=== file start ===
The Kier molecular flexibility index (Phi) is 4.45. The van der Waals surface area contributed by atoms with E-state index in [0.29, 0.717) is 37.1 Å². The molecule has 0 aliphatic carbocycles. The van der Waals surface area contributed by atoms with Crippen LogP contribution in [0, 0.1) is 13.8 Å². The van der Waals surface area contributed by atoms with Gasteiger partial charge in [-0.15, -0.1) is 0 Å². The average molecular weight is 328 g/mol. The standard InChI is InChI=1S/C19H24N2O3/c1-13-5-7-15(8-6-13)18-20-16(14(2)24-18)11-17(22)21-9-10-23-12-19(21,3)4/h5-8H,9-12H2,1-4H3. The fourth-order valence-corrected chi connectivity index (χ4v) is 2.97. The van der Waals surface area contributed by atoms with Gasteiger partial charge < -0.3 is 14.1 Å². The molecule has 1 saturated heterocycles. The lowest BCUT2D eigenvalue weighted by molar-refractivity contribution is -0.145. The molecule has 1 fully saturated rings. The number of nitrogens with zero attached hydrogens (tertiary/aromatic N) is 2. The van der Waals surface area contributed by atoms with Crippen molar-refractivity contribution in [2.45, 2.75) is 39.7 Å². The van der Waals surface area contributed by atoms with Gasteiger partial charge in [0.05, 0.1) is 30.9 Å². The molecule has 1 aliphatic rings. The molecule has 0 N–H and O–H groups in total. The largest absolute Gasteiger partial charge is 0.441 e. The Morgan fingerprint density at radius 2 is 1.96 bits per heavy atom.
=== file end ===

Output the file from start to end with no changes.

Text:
The Kier molecular flexibility index (Phi) is 4.45. The van der Waals surface area contributed by atoms with E-state index in [0.29, 0.717) is 37.1 Å². The molecule has 0 aliphatic carbocycles. The van der Waals surface area contributed by atoms with Crippen LogP contribution in [0, 0.1) is 13.8 Å². The van der Waals surface area contributed by atoms with Gasteiger partial charge in [-0.15, -0.1) is 0 Å². The average molecular weight is 328 g/mol. The standard InChI is InChI=1S/C19H24N2O3/c1-13-5-7-15(8-6-13)18-20-16(14(2)24-18)11-17(22)21-9-10-23-12-19(21,3)4/h5-8H,9-12H2,1-4H3. The fourth-order valence-corrected chi connectivity index (χ4v) is 2.97. The van der Waals surface area contributed by atoms with Gasteiger partial charge < -0.3 is 14.1 Å². The molecule has 1 saturated heterocycles. The lowest BCUT2D eigenvalue weighted by molar-refractivity contribution is -0.145. The molecule has 1 fully saturated rings. The number of nitrogens with zero attached hydrogens (tertiary/aromatic N) is 2. The van der Waals surface area contributed by atoms with Crippen molar-refractivity contribution in [2.45, 2.75) is 39.7 Å². The van der Waals surface area contributed by atoms with Gasteiger partial charge in [0.05, 0.1) is 30.9 Å². The molecule has 1 aliphatic rings. The molecule has 0 N–H and O–H groups in total. The largest absolute Gasteiger partial charge is 0.441 e. The Morgan fingerprint density at radius 2 is 1.96 bits per heavy atom.